We say Merry Christmas; we wish a Happy New Year; we might even wish our friends “a great long weekend.” I’ve heard friends say things like “Happy Australia Day!” and “Happy 4th of July!” So how come nobody ever says “Happy Waitangi Day”?
You’d think we would. There are many worse places on the planet to to wake up, and few better. And the symbol this day commemorates, the only day we actually do celebrate the birth of this great little country, played some part in its creation.
It put a stop (for a time) to never-ending inter-tribal warfare.
It brought liberty, peace and rule of law – and not the French absolutist law that might have arrived here, but British common law and the protection of property rights it promised, and often (at one time) delivered.
Sure, the missionaries of the Aborigines’ Protection Society (Reverend Montague Hawtrey prominent in their number) altruistically thought that Maori, already demonstrating their abundant entrepreneurial acumen, needed to be “saved from the impact of commerce.” Hence we saw in the Treaty we commemorate today a nannying clause barring land sales except through the agency of the Crown --- the cause of many a problem up to this day.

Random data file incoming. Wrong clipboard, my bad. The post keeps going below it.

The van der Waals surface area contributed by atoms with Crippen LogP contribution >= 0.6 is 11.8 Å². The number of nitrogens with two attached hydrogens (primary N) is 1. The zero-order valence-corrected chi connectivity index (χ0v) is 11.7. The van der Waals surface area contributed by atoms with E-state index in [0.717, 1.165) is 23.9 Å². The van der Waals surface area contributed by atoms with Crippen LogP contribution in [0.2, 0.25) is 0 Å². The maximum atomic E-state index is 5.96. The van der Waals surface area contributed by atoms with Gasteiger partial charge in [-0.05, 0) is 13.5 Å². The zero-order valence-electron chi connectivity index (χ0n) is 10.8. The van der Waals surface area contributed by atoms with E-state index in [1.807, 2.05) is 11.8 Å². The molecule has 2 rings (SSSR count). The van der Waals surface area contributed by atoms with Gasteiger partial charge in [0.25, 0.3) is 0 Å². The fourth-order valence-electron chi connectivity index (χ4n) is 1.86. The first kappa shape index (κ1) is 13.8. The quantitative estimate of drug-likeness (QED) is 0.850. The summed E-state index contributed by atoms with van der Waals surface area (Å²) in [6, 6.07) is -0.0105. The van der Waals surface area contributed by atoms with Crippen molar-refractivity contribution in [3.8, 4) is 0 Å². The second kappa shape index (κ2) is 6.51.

And those same meddlers also wanted the British class system exported here, and so (conscious that the American and Australian frontiers had liberated non-aristocratic lives), wanted to limit the land available to emigrating labourers here by opposing individual Maori title, and encouraging instead the retention of collective tribal ownership and “aristocratic” tribal leaders. The reason, said Hawtrey, was that there had to be “a class of persons in the island, who, by common consent and prescriptive right hold a position of eminence above the others.”
To reverse Thomas Jefferson’s famous maxim, through the influence of the likes of Hawtrey’s Society, they sought through these two means (and the inculcation of Christian mysticism) to create a mass of native-kind born with saddles on their backs, with a favoured few booted and spurred to ride them legitimately, by the grace of this new Treaty.
It was a poison (still with us) that undercut much of the good the Treaty was otherwise to do.
- Maori were protected *from* property rights, suggests recent book
- “Free at last!”
- How did colonists’ treatment of indigenous people help cause today’s tribalism
- Q: What do Waitangi and Kohimarama have in common?
- It’s NZ’s own Emancipation Proclamation!
- Waitangi Day: Something to celebrate
- Why does Waitangi Day belong to one race?
- Why not celebrate One-Law-For-All Day instead?